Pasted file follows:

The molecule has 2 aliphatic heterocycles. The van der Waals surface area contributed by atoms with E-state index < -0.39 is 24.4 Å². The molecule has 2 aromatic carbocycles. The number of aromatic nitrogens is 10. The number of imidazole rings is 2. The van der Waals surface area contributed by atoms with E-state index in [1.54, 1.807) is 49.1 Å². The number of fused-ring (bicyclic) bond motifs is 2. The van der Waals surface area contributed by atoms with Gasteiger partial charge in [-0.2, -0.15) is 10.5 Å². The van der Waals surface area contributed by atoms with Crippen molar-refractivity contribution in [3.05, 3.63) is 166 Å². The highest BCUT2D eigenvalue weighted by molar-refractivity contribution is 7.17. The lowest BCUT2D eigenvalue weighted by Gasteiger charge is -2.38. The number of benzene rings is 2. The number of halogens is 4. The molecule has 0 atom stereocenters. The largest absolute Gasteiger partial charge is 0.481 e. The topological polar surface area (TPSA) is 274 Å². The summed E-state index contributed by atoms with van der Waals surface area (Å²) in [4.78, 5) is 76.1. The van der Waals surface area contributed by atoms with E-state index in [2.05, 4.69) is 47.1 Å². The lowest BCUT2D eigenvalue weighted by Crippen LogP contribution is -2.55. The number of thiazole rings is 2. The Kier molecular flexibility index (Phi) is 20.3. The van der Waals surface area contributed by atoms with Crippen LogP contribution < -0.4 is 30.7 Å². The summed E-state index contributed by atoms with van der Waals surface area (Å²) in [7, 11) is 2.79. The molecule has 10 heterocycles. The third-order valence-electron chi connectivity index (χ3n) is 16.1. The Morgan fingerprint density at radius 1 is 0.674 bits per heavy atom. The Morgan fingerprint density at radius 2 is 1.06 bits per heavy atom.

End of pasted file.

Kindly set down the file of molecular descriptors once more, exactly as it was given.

The molecule has 2 aliphatic heterocycles. The van der Waals surface area contributed by atoms with E-state index < -0.39 is 24.4 Å². The molecule has 2 aromatic carbocycles. The number of aromatic nitrogens is 10. The number of imidazole rings is 2. The van der Waals surface area contributed by atoms with E-state index in [1.54, 1.807) is 49.1 Å². The number of fused-ring (bicyclic) bond motifs is 2. The van der Waals surface area contributed by atoms with Gasteiger partial charge in [-0.2, -0.15) is 10.5 Å². The van der Waals surface area contributed by atoms with Crippen molar-refractivity contribution in [3.05, 3.63) is 166 Å². The highest BCUT2D eigenvalue weighted by molar-refractivity contribution is 7.17. The lowest BCUT2D eigenvalue weighted by Gasteiger charge is -2.38. The number of benzene rings is 2. The number of halogens is 4. The molecule has 0 atom stereocenters. The largest absolute Gasteiger partial charge is 0.481 e. The topological polar surface area (TPSA) is 274 Å². The summed E-state index contributed by atoms with van der Waals surface area (Å²) in [4.78, 5) is 76.1. The van der Waals surface area contributed by atoms with E-state index in [2.05, 4.69) is 47.1 Å². The lowest BCUT2D eigenvalue weighted by Crippen LogP contribution is -2.55. The number of thiazole rings is 2. The Kier molecular flexibility index (Phi) is 20.3. The van der Waals surface area contributed by atoms with Crippen LogP contribution < -0.4 is 30.7 Å². The summed E-state index contributed by atoms with van der Waals surface area (Å²) in [7, 11) is 2.79. The molecule has 10 heterocycles. The third-order valence-electron chi connectivity index (χ3n) is 16.1. The Morgan fingerprint density at radius 1 is 0.674 bits per heavy atom. The Morgan fingerprint density at radius 2 is 1.06 bits per heavy atom.